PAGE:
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How To Outwit Your Teenager

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Is Your Child Struggling With Puberty?

April 23rd, 2009 · 3 Comments

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Have you noticed that some of your teenager’s friends have raced ahead in their physical development? Is your daughter’s best friend suddenly wearing a D-cup while your daughter is still in her training bra? Has your son’s voice only just started to break while his mates are already shaving regularly?

The problem with puberty is that it doesn’t have a strict schedule. It affects every child differently, some as early as nine years old and some very late into their teens. The biggest issue with that is that it’s so damn obvious – especially to our teenagers. And for most teenagers, fitting in is high on their list of priorities.

I always thought that later was better than early because I was a relatively late developer and saw how difficult puberty was for some of my girlfriends who were hit with it in primary school. But then it depends on the situation and group of friends. Most of my friends went through puberty at the same time as me. We grew taller together, started shaving our legs the same summer and bought our first bra within weeks of each other.

The daughter of a friend is in her first year of high school and suffering badly. All of her friends have raced ahead in their physical development – for girls it’s really obvious. She is still small in stature and flat-chested. The rest have larger breasts than many adult women and now also tower over her. She went from being a leader of her group to feeling completely out of the circle. And her body is the traitor.

My son appeared to go through puberty at about the same pace as most of his friends, and that’s probably the best you can hope for. They shot up in height within about six months of each other and their voices started to break at roughly the same time. All of them look as though they have small caterpillars nestling on their upper lip, which means shaving is just around the corner. If it happens in synch, then the process is much simpler. My son appears to have embraced his physical development. As he says, “well it’s happening to everyone, isn’t it?”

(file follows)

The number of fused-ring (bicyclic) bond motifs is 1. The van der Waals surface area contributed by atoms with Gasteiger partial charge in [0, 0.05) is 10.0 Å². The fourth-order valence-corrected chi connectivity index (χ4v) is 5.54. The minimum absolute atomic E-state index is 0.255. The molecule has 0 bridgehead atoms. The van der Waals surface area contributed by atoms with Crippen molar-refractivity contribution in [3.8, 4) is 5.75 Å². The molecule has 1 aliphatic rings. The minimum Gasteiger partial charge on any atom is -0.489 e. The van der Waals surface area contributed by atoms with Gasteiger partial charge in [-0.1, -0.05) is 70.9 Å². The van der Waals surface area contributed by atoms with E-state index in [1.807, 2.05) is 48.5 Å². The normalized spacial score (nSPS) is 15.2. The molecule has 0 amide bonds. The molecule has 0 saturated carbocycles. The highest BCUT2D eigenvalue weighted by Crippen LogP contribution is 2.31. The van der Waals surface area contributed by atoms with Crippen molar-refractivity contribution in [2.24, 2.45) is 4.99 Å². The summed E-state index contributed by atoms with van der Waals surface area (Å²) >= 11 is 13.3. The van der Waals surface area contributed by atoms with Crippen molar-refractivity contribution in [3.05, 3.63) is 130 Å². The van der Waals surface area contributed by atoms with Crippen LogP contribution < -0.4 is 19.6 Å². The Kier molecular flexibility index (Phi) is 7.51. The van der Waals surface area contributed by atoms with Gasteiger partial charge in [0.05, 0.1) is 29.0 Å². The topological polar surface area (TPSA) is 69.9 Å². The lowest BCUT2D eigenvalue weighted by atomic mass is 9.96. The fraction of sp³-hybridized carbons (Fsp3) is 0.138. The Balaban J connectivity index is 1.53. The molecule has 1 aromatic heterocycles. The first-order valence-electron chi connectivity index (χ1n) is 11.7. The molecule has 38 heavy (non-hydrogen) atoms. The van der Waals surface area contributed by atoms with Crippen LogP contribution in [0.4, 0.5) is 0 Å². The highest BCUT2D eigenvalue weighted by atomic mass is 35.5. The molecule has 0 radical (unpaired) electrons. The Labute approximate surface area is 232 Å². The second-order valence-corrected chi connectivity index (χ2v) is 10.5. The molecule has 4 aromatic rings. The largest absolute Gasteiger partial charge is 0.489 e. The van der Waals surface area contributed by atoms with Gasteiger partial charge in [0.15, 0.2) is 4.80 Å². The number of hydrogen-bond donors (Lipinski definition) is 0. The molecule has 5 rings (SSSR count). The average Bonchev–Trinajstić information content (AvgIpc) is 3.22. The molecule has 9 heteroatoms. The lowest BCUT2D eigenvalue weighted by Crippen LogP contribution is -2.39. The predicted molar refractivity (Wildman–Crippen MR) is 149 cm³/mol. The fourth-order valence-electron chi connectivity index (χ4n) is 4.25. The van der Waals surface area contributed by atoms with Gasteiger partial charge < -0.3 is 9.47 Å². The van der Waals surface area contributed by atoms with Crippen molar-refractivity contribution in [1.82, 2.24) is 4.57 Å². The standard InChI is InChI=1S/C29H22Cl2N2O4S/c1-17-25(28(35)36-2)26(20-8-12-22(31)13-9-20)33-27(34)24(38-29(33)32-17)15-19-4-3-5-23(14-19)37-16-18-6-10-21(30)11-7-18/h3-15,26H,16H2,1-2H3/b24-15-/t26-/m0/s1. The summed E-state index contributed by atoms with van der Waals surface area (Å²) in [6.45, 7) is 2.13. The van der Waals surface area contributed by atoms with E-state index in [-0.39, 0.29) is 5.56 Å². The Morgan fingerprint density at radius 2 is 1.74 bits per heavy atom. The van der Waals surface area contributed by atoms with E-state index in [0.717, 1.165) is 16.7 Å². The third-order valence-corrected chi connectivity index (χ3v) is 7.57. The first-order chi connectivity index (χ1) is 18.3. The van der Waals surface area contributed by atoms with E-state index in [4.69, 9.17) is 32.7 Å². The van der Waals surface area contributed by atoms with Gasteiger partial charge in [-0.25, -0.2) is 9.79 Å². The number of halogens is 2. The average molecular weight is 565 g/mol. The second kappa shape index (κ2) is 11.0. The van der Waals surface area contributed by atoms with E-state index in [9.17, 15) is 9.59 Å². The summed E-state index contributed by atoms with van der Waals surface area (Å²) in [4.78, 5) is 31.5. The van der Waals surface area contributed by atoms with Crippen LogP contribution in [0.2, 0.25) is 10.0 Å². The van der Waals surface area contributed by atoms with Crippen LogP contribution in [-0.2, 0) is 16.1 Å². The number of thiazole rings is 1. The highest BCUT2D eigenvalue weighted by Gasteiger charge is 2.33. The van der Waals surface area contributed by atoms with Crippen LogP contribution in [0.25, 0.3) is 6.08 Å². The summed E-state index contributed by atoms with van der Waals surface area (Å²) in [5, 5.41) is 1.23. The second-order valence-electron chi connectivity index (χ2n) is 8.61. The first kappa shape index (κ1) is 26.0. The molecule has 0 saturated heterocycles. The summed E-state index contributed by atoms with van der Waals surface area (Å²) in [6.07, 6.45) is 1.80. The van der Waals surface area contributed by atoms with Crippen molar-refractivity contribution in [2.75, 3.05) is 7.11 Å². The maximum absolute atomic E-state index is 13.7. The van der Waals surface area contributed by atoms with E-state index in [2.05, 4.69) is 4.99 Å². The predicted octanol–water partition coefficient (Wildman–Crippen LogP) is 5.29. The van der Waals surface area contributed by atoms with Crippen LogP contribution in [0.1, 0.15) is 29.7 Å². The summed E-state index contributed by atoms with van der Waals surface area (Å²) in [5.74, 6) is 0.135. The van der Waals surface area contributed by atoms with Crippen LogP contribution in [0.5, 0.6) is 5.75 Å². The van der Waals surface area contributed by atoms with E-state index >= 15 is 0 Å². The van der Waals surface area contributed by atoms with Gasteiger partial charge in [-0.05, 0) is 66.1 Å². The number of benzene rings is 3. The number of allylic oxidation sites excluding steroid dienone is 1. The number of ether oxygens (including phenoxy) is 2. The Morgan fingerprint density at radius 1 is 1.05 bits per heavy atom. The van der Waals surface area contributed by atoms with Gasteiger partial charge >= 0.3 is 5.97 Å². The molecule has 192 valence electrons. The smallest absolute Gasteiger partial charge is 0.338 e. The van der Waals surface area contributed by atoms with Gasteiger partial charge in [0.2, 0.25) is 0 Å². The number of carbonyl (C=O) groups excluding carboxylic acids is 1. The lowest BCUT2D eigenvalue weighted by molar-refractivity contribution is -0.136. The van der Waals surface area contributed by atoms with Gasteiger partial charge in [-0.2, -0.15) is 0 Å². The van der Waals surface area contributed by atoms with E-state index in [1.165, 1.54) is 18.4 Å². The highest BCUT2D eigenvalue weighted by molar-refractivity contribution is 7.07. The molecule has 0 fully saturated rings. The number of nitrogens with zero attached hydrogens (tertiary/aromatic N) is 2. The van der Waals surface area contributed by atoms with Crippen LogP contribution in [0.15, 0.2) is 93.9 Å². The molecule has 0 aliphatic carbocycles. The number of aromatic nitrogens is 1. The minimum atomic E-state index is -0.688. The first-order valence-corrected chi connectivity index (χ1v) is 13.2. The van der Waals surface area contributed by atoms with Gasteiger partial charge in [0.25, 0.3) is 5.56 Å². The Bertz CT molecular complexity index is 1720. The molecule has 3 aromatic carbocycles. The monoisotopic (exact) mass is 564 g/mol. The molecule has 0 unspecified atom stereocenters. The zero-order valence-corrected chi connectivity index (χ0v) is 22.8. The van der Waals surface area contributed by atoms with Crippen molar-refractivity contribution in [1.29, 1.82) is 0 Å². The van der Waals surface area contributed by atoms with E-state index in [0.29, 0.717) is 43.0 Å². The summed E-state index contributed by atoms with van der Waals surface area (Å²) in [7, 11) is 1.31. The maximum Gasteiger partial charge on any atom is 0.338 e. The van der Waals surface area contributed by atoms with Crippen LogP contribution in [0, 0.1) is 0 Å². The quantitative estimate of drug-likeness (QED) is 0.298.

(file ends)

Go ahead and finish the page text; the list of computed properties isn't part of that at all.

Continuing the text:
But what if it doesn’t appear to be happening to your child – yet, as in my friend’s daughter’s case? What can you do to prop up their self-esteem and unnatural concerns?

The Children, Youth and Women’s Health Service website has some good advice for how parents can support their teenagers during the puberty years.

Advice for how parents can support girls includes:
# “If her period does not start when her friends are starting, reassure her that it will happen. Some girls like to wear a bra before they need one to feel part of the group. A soft bra, like a sports bra, can be good to start with.”
# “Consult a doctor if she has not had a period by the time she is 16 or 17, or if periods stop after they have started.”

Advice for how parents can support boys includes:
# “Reassure the boy, if he is concerned because he is very thin and tall, that he will probably gain weight as he gets older.”
# “If a boy is worried about the size of his penis, reassure him that sexual functioning does not depend on penile size, and that erect penises are usually very similar in size.”

Puberty’s a minefield, but one that they shouldn’t have to navigate alone.

Photo: www.dailymail.co.uk

Tags: Body Image · Puberty · Self-esteem

3 responses so far ↓

  • 1 Go HERE // Jul 4, 2012 at 4:18 pm

    Inspiring story there. What happened after?
    Thanks!

  • 2 Sundance // Oct 4, 2012 at 10:44 am

    That’s a sensible answer to a chlalenging question

  • 3 Oscar // Jan 6, 2015 at 12:51 am

    GD Star Ratingloading…I think that 14 year old girl was the youngest teen mom i’ve ever seen..yeah, its a big big big mskiate, but it doesn’t mean they’re a bad person..i wish all 3 of them the best.GD Star Ratingloading…

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